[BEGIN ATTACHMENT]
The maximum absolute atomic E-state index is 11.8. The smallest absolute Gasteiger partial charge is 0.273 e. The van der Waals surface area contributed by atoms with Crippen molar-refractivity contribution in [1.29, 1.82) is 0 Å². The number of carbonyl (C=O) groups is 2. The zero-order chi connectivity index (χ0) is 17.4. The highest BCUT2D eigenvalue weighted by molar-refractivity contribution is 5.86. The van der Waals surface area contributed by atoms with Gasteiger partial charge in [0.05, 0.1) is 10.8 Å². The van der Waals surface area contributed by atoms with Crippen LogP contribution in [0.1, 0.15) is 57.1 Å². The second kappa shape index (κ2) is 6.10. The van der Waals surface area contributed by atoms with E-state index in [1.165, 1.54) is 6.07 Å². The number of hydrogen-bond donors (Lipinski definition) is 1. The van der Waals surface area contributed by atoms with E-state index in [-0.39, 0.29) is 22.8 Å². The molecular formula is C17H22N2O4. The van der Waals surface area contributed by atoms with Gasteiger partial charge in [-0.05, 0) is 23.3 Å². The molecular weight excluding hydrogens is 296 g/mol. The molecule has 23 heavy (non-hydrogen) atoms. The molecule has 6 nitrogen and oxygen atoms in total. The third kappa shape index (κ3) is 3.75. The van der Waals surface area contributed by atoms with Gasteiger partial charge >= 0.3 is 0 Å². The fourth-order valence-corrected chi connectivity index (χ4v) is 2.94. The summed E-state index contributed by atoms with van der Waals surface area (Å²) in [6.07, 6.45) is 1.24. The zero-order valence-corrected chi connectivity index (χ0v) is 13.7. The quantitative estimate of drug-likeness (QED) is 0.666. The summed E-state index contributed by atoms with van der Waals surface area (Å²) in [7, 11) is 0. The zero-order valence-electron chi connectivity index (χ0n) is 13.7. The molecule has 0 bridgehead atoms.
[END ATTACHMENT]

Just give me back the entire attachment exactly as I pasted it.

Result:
The maximum absolute atomic E-state index is 11.8. The smallest absolute Gasteiger partial charge is 0.273 e. The van der Waals surface area contributed by atoms with Crippen molar-refractivity contribution in [1.29, 1.82) is 0 Å². The number of carbonyl (C=O) groups is 2. The zero-order chi connectivity index (χ0) is 17.4. The highest BCUT2D eigenvalue weighted by molar-refractivity contribution is 5.86. The van der Waals surface area contributed by atoms with Gasteiger partial charge in [0.05, 0.1) is 10.8 Å². The van der Waals surface area contributed by atoms with Crippen LogP contribution in [0.1, 0.15) is 57.1 Å². The second kappa shape index (κ2) is 6.10. The van der Waals surface area contributed by atoms with E-state index in [1.165, 1.54) is 6.07 Å². The number of hydrogen-bond donors (Lipinski definition) is 1. The van der Waals surface area contributed by atoms with E-state index in [-0.39, 0.29) is 22.8 Å². The molecular formula is C17H22N2O4. The van der Waals surface area contributed by atoms with Gasteiger partial charge in [-0.05, 0) is 23.3 Å². The molecular weight excluding hydrogens is 296 g/mol. The molecule has 23 heavy (non-hydrogen) atoms. The molecule has 6 nitrogen and oxygen atoms in total. The third kappa shape index (κ3) is 3.75. The van der Waals surface area contributed by atoms with Gasteiger partial charge >= 0.3 is 0 Å². The fourth-order valence-corrected chi connectivity index (χ4v) is 2.94. The summed E-state index contributed by atoms with van der Waals surface area (Å²) in [6.07, 6.45) is 1.24. The zero-order valence-corrected chi connectivity index (χ0v) is 13.7. The quantitative estimate of drug-likeness (QED) is 0.666. The summed E-state index contributed by atoms with van der Waals surface area (Å²) in [7, 11) is 0. The zero-order valence-electron chi connectivity index (χ0n) is 13.7. The molecule has 0 bridgehead atoms.